- Rudolf Kattnigg, composer, born April 9, 1895, in Treffen, died September 2, 1955, in Vienna.
- Josef Klaus, politician, born August 15, 1910, at Kötschach-Mauthen, died July 25, 2001, in Vienna.
- Heinrich Harrer, mountaineer and ethnographer, born July 6, 1912, at Obergossen, Hüttenberg, died January 7, 2006, at Friesach.
- Christine Lavant, poet, born July 4, 1915, in Großedling, Wolfsberg, died June 7, 1973, at Wolfsberg.
- Maria Lassnig, painter, born September 9, 1919, in Kappel am Krappfeld.
- Paul Watzlawick, psychologist, born July 25, 1921, in Villach, died March 31, 2007, in Palo Alto.
- Felix Ermacora, specialist in international law, born October 13, 1923, in Klagenfurt, died February 24, 1995, in Vienna.
- Ingeborg Bachmann, poet and writer, born June 25, 1926, in Klagenfurt, died October 17, 1973, in Rome.
- Gerhard Lampersberg, composer, born July 5, 1928, at Hermagor, died May 29, 2002, in Klagenfurt.
- Günther Domenig, architect, born July 6, 1934, in Klagenfurt.
- Udo Jürgens, singer and composer, born September 30, 1934, in Klagenfurt.
- Kiki Kogelnik, painter, born January 22, 1935, at Bleiburg, died February 1, 1997, in Vienna.
- Bruno Gironcoli, sculptor, born September 27, 1936, at Villach.
- Engelbert Obernosterer, writer, born December 28, 1936, at Sankt Lorenzen, Lesachtal.
- Dagmar Koller, actress and singer, born August 26, 1939, in Klagenfurt.
- Peter Handke, playwright and writer, born December 6, 1942, at Griffen.
- Arnulf Komposch, mirror artist, born 1942 in Klagenfurt.
- Peter Turrini, playwright, born September 26, 1944, at St. Margarethen im Lavanttal, Wolfsberg.
- Gert Jonke, playwright, born February 8, 1946 in Klagenfurt, died January 4, 2009 .
- Werner Kofler, writer, born July 23, 1947, in Villach.
- Wolfgang Petritsch, diplomat, born August 26, 1947, in Klagenfurt.
- Erik Schinegger, intersexed alpine skier, born June 19, 1948, at Agsdorf, Sankt Urban.
- Wolfgang Puck, celebrity chef, born July 8, 1949, in Sankt Veit an der Glan
- Franz Klammer, alpine skier, born December 3, 1953, at Mooswald, Fresach.
- Ursula Plassnik, politician, born May 23, 1956, in Klagenfurt.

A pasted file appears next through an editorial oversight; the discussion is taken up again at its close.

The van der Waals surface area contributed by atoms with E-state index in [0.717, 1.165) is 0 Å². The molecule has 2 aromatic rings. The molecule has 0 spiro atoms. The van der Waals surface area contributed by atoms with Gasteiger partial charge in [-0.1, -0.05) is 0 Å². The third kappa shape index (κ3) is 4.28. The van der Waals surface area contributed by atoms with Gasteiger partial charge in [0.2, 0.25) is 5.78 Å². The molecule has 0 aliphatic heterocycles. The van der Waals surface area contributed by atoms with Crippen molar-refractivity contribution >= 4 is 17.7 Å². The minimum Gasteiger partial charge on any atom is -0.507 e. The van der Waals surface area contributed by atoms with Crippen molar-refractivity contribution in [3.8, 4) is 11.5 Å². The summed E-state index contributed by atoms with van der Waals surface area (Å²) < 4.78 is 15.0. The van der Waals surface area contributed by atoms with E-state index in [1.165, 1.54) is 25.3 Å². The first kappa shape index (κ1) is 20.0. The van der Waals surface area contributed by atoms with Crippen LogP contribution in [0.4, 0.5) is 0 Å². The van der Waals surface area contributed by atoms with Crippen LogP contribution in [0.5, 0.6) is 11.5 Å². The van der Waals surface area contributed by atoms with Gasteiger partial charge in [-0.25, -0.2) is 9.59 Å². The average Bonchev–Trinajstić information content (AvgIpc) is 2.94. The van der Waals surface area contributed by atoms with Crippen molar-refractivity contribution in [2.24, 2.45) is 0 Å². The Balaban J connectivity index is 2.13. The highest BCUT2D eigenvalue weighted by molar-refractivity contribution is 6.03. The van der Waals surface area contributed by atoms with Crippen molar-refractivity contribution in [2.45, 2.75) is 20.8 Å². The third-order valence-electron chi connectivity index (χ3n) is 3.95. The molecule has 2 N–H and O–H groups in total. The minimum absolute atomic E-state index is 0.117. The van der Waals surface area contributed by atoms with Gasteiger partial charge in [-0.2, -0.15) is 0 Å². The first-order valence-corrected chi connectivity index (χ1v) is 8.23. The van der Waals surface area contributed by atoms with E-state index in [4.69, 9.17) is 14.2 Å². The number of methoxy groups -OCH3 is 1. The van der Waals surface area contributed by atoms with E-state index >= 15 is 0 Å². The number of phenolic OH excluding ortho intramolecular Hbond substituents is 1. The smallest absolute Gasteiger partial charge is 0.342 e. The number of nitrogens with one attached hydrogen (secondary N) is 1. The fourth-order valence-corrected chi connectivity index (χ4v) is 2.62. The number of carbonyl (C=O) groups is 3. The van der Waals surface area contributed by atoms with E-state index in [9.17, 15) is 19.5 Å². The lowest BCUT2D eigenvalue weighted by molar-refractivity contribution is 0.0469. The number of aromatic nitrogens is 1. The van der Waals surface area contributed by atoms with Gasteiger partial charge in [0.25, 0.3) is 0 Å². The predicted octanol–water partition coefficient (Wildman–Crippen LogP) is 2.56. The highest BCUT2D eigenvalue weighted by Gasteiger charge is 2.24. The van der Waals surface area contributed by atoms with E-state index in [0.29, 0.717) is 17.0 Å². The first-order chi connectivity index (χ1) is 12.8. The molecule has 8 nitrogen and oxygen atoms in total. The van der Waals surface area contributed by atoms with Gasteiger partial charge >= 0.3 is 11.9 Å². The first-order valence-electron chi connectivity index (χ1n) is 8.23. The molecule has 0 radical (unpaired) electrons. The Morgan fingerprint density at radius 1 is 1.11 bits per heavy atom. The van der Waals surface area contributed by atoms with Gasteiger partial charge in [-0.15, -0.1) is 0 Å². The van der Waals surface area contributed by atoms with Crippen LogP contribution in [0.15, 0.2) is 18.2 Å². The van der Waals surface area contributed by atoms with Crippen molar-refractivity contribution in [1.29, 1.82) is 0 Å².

- Peter Löscher, manager, born September 17, 1957, in Villach.
- Janko Ferk, author, born December 11, 1958, at Sankt Kanzian am Klopeiner See.
- Martin Kušej, stage director, born May 14, 1961 at Wolfsberg.
- Lydia Mischkulnig, writer, born August 2, 1963, in Klagenfurt.
- Patrick Friesacher, Formula one driver, born September 26, 1980 in Wolfsberg.
- Gerhard Freidl, Male Model, born December 28, 1983 in Althofen.
- Willibald Ruch, Professor of Personality and Assessment (Humor research), born 22 . 07. 1956 at Kuhnsdorf.
- Daniel Jorgensen, Musician, born April 13, 1985 in Wolfsburg
Died in Carinthia 
- Modestus, missionary, born about 720 in Ireland, died about 772 probably at Maria Saal.
- Bolesław II the Bold, king of Poland, born about 1042, according to legend died at Ossiach March 22, 1081 (?).
- Carl Auer von Welsbach, chemicist and inventor, born September 1, 1858, in Vienna, died August 4, 1929, at Mölbling.
- Anton Kolig, painter, born July 1, 1886, at Neutitschein (today Nový Jičín, Czech Republic), died May 17, 1950, at Nötsch im Gailtal.
- Werner Berg, painter, born April 4, 1911, in Elberfeld, now Wuppertal, Germany, died September 7, 1981, in Sankt Veit im Jauntal, Sankt Kanzian am Klopeiner See.
- Milivoj Ašner, born April 21, 1913, in Daruvar, Croatia, died 14 June 2011, accused Ustaše war criminal.
See also 
- Slovenian Carinthia
- Carinthia (statistical region in Slovenia)
- Carinthian Plebiscite
- Carinthian Slovenes
|Wikimedia Commons has media related to: Kärnten|
- Official website of the Carinthian government (in German)
- Carinthia Travel Guide
- Kaernten.at, Tourism information, 360° Panoramas, Webcams and much more (in English, German, Italian, Dutch, and other languages)
- Consuming Carinthia
- Carinthia Events
- Arno Tausch (2008), "308 Billion Euros into the Sand? The Debacle of the EU's Regional Policy" [308 Milliarden € in den Sand? Zum Debakel der EU-Regionalpolitik]. Available at the Social Science Research Network, New York and the Global Development Network, Sussex University
- cf. H. D. Pohl: Kärnten - deutsche und slowenische Namen. Hermagoras, Klagenfurt 2000, pp 84f., 87-118.
- Minutes of the Third Session of the Provisional National Assembly of German-Austria on 12 Nov. 1918, in: Austrian National Library, Minutes of the Parliamentary Sessions, p. 66
- Kurze Geschichte Kärntens, in: Deutschösterreich, du herrliches Land. 90 Jahre Konstituierung der Provisorischen Nationalversammlung. Broschüre zum Festakt der österreichischen LandtagspräsidentInnen am 20. Oktober 2008, p.24
- Bill by the State Council, Appendix No. 3 PDF
- Deutschösterreich, du herrliches Land, p.18
- ”Kärnten.” Encyclopædia Britannica. Ultimate Reference Suite. Chicago 2010.
- Claudia Fräss-Ehrfeld, Geschichte Kärntens 1918-1920. Abwehrkampf-Volksabstimmung-Identitätssuche, Klagenfurt: Johannes Heyn 2000. ISBN 3-85366-954-9
- "Bevölkerung mit österreichischer Staatsbürgerschaft nach Umgangssprache seit 1971" (in German). Statistik Austria. Retrieved 2009-04-13.[dead link]